Cue my brilliant idea to order her a slew of multicultural dolls. Nora was in a major dramatic play phase, so I thought it would be great to get her dolls of mixed races, ethnicities, ages, genders, and abilities, thereby normalizing cultural variation for her sheltered, isolated, impressionable soul.
It warmed my heart when her very favorite toy became this basketball-playing young man using a wheelchair.
We had many discussions about disabilities, and I felt proud that she had an understanding of why people might need accommodations or certain tools to help them live their lives comfortably and to the fullest. I felt relieved that once quarantine life was over and we DID go out into the world where Nora would encounter all different types of people, she wouldn’t be confused (or, worse– RUDE) about it. She wouldn’t stare, or point, or doing anything else to make someone feel uncomfortable or marginalized. She would understand and appreciate that we are all unique, and that that is a beautiful thing.
Honestly, I awarded myself alllllll the mom points.
Fast forward a year, when I took Nora into a store for the first time in essentially forever. She was about 3 years old. As we were waiting on a long line at the Walgreen’s pharmacy to pick up my prescription, a kind-looking woman came up behind us. She was in a wheelchair. She smiled at Nora.
Woman: “Hello, little girl, aren’t you cute!”
Nora (screaming, inexplicably, at a rave-level decibel):
“YOU’RE IN A WHEELCHAIR!!”
The entire population of the store– staff, customers, emotional support animals– turned to look at us.
Nora took that as her cue to continue.
“MOM DO YOU SEE THIS LADY IS IN A REAL-LIFE WHEELCHAIR???!!!!”
Me (to the woman, mortified and bead-sweating): “I’m so sorry– it’s just, her favorite doll uses a wheelchair, and I guess she’s really excited to see one in person. We don’t get out much…”
“It’s ok,” the woman replied, while somehow, bless her heart, still smiling at Nora.
I thanked her for her understanding.
“YOU LOVE TO PLAY BASKETBALL BECAUSE YOU’RE IN A WHEELCHAIR!!”
She stopped smiling.
So if anyone is looking for some mom points, I forfeited mine and left them over there at the Westport Walgreens. Said points are waiting to be claimed by a mother whose child would have done literally anything other than what my child did that day. So if that’s you, congrats, go ahead and collect.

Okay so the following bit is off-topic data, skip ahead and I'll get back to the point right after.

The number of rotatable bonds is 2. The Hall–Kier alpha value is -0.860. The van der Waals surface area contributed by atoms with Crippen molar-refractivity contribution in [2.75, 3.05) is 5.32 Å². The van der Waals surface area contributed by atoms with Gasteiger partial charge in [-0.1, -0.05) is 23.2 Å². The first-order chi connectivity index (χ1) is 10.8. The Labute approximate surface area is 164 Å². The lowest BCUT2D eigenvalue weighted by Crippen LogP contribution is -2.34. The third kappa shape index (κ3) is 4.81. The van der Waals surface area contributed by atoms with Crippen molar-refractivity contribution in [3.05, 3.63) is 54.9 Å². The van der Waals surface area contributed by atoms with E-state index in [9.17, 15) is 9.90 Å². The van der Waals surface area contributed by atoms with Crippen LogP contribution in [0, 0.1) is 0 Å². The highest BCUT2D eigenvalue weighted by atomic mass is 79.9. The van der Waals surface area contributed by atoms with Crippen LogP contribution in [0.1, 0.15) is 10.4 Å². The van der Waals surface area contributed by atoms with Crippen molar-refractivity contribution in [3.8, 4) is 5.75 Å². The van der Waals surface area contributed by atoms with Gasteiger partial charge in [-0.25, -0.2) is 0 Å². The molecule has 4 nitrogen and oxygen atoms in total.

Oh and please pick up my prescription from 2021. I ran away and can never return.
Don’t get me wrong, we love him. We truly do. But he is dumber than a banana sandwich.
I’ll admit, we did not exactly set him up for success. The very first decision we made regarding Riggins was, after all, choosing to name him Riggins. This is in reference to a character from the amazing, deeply-revered (by us, and anyone with a soul) tv show Friday Night Lights (FNL).
You see, the FNL thing (for those of you who are new here) is a whole theme in our family, as Eric has the same name as the title character, Coach Eric Taylor, and it’s pretty much the main reason I agreed to go on a first date with him— on a Friday night, no less! After that, FNL continued to be a theme in our courtship, right up to our wedding hashtag, which was a spinoff of the FNL tagline “Clear eyes, full hearts, can’t lose”– #cleareyesfullheartstwojews (if none of this means anything to you, I apologize but also would like to know wtf is wrong with you. It’s the best show ever and god gave you a whole pandemic to catch up).
So anyway, to continue with the FNL theme like the cheeseheads we are, we named our dog Riggins, after FNL’s beloved character Tim Riggins.
Here’s the problem with that: Tim Riggins is a certifiable dingbat.
Yes, he’s a fantastic character with a heart of gold, but he is the resident dunce and also a classic, reckless bad boy. He fails out of school (because again– very dumb!) and lands himself in jail (because again– not smart!). He is the king of destructive decisions and bonehead antics.
Enter our Riggins. The eyes of an angel with the brain of a snow cone on hot pavement.